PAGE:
Future Predictions of Famous Scientist Desmond King-Hele

About scientist Demond King-Hele and some of his predictions for the future of space, technology and science.


A leading authority on earth satellites, Desmond King-Hele is deputy chief scientific officer of the Royal Aircraft Establishment in England. He graduated from Trinity College, Cambridge, with 1st-class honors in mathematics in 1948. A fellow of the Royal Society and of the Institute of Mathematics and Its Applications, he is also a member of the International Academy of Astronautics and of the Council of World Bureaus of Satellite Geodesy. He is the author of several books on satellites.

Past Predictions: No record.

Future Predictions: For 1981-1990

--If overuse of antibiotics continues, by 1980 germs may have a virulence that would have taken 1,000 years to develop under natural conditions.

--The moon will be the main sphere of operations in space.

--Accurate working models for computer weather forecasting will determine the effects of removing Arctic ice and damming the Bering Strait.

--Scientists will have found out more about sleep, and ways will be available whereby people can get along on less sleep.

--By 1980, people's real earnings will increase by 20%.

For 1991-2000-Slave robots are likely to appear. It also may be possible to devise a way for a disembodied brain to be kept alive so that it can give instruction to a robot which will act as its body.

--Three-dimensional color television, with smell, touch, and taste added, may be available by the 1990s.

--We will be sensible enough to reduce birth rates so that the world population in 2000 will be only 6 billion. It will be possible to feed these billions through an increased yield per acre, fish farming, and other means.

--By 2000, air travel will be 15 times faster than in 1970, delivering passengers anywhere in the world within 2 hours of takeoff. Trains may be replaced with continuous teleporters with individual "cabins" which are gradually speeded up, traveleators, or horizontal escalators.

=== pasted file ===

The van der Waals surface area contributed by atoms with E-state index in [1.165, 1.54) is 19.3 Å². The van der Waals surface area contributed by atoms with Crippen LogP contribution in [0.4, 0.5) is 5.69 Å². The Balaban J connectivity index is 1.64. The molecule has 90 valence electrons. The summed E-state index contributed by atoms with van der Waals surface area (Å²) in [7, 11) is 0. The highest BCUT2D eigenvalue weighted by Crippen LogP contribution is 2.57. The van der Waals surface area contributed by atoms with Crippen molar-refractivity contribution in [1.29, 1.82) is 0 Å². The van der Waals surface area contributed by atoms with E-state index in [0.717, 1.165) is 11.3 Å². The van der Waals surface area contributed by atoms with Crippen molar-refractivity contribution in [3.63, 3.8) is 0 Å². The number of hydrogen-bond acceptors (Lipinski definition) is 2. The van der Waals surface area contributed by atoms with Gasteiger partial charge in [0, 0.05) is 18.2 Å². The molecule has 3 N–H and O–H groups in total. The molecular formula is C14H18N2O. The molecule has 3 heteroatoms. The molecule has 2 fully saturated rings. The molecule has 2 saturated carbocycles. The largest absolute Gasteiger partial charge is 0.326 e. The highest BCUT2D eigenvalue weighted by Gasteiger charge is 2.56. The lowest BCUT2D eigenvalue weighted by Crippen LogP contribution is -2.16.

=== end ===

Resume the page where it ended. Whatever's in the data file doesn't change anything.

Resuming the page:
--Men may land on Mars before the end of the century.

--Adhesive tape will be strong enough to take care of all household repairs, and shoes will last a human lifetime.

--Watches will be accurate within 1/5 of a second a year.

--There will be more efficient methods of treating cancer, heart attacks, strokes, malnutrition, rheumatism, and the common cold, though these diseases will not necessarily be eradicated.

--By 2000, it might be possible to inject new knowledge into the brain, and rudimentary brain-computer links are likely to have been devised.

No Dates Given--A natural catastrophe-such as a change in the sun's radiation or a collision of the earth with an asteroid-is possible.

--A radio "transceiver," as small as a wrist-watch, will be used as a miniature portable telephone.

--In new cities, transportation will be provided by small publicly-owned electric cars, into which the driver can insert a coin for use for a certain number of miles. Roads will be devised which will control the speed of traffic so that the driver will not have to "drive" but will, instead, be on automatic pilot.

--Other transportation will be provided by pneumatic trains blown along transparent tubes by compressed air, by monorails, by hover-trains, by rocket trains.

--Lunar bases will be used as research centers, and as resorts where those with physical difficulties can feel well again because of the low gravity.

--In orbits near earth, large manned space stations, used as staging posts for moon journeys, will shine at night. Smaller satellites will give minute details about weather.

--It may be possible to use huge mirrors on satellites to concentrate heat and disperse clouds at selected places; to run a huge double pipe from Britain to the Sahara, in order to exchange desert heat for cool English air; to equalize the distribution of sunlight and rain over all latitudes between 30 deg; south and 60 deg; north.

--Antigravity devices may become available.

--Time travel will be impossible; a time traveler from the future could tell us what we're about to do next, whereupon we'd be able to do something else, which contradicts logic.

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